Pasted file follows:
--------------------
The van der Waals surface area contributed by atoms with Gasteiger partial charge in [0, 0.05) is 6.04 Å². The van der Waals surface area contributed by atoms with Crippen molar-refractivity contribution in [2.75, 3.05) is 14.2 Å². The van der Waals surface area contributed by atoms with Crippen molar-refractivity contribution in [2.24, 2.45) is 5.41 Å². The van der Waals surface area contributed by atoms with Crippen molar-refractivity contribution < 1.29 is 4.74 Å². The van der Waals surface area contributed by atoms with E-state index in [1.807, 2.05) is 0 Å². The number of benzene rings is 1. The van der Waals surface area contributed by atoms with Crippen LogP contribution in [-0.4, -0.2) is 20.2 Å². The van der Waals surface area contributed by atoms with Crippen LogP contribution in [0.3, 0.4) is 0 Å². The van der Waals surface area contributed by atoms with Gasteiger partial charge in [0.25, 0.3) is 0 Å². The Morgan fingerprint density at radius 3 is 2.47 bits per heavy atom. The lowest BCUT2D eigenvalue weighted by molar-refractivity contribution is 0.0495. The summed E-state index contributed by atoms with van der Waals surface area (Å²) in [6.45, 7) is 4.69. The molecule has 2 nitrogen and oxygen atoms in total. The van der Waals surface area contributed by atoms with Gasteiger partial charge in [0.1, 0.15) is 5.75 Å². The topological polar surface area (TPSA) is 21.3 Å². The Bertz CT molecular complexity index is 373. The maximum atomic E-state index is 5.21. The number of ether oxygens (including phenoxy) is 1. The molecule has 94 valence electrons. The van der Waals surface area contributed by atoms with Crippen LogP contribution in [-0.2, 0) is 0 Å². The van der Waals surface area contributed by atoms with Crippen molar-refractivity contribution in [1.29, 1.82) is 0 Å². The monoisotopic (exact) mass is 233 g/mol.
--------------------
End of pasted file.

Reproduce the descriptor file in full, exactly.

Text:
The van der Waals surface area contributed by atoms with Gasteiger partial charge in [0, 0.05) is 6.04 Å². The van der Waals surface area contributed by atoms with Crippen molar-refractivity contribution in [2.75, 3.05) is 14.2 Å². The van der Waals surface area contributed by atoms with Crippen molar-refractivity contribution in [2.24, 2.45) is 5.41 Å². The van der Waals surface area contributed by atoms with Crippen molar-refractivity contribution < 1.29 is 4.74 Å². The van der Waals surface area contributed by atoms with E-state index in [1.807, 2.05) is 0 Å². The number of benzene rings is 1. The van der Waals surface area contributed by atoms with Crippen LogP contribution in [-0.4, -0.2) is 20.2 Å². The van der Waals surface area contributed by atoms with Crippen LogP contribution in [0.3, 0.4) is 0 Å². The van der Waals surface area contributed by atoms with Gasteiger partial charge in [0.25, 0.3) is 0 Å². The Morgan fingerprint density at radius 3 is 2.47 bits per heavy atom. The lowest BCUT2D eigenvalue weighted by molar-refractivity contribution is 0.0495. The summed E-state index contributed by atoms with van der Waals surface area (Å²) in [6.45, 7) is 4.69. The molecule has 2 nitrogen and oxygen atoms in total. The van der Waals surface area contributed by atoms with Gasteiger partial charge in [0.1, 0.15) is 5.75 Å². The topological polar surface area (TPSA) is 21.3 Å². The Bertz CT molecular complexity index is 373. The maximum atomic E-state index is 5.21. The number of ether oxygens (including phenoxy) is 1. The molecule has 94 valence electrons. The van der Waals surface area contributed by atoms with Crippen LogP contribution in [-0.2, 0) is 0 Å². The van der Waals surface area contributed by atoms with Crippen molar-refractivity contribution in [1.29, 1.82) is 0 Å². The monoisotopic (exact) mass is 233 g/mol.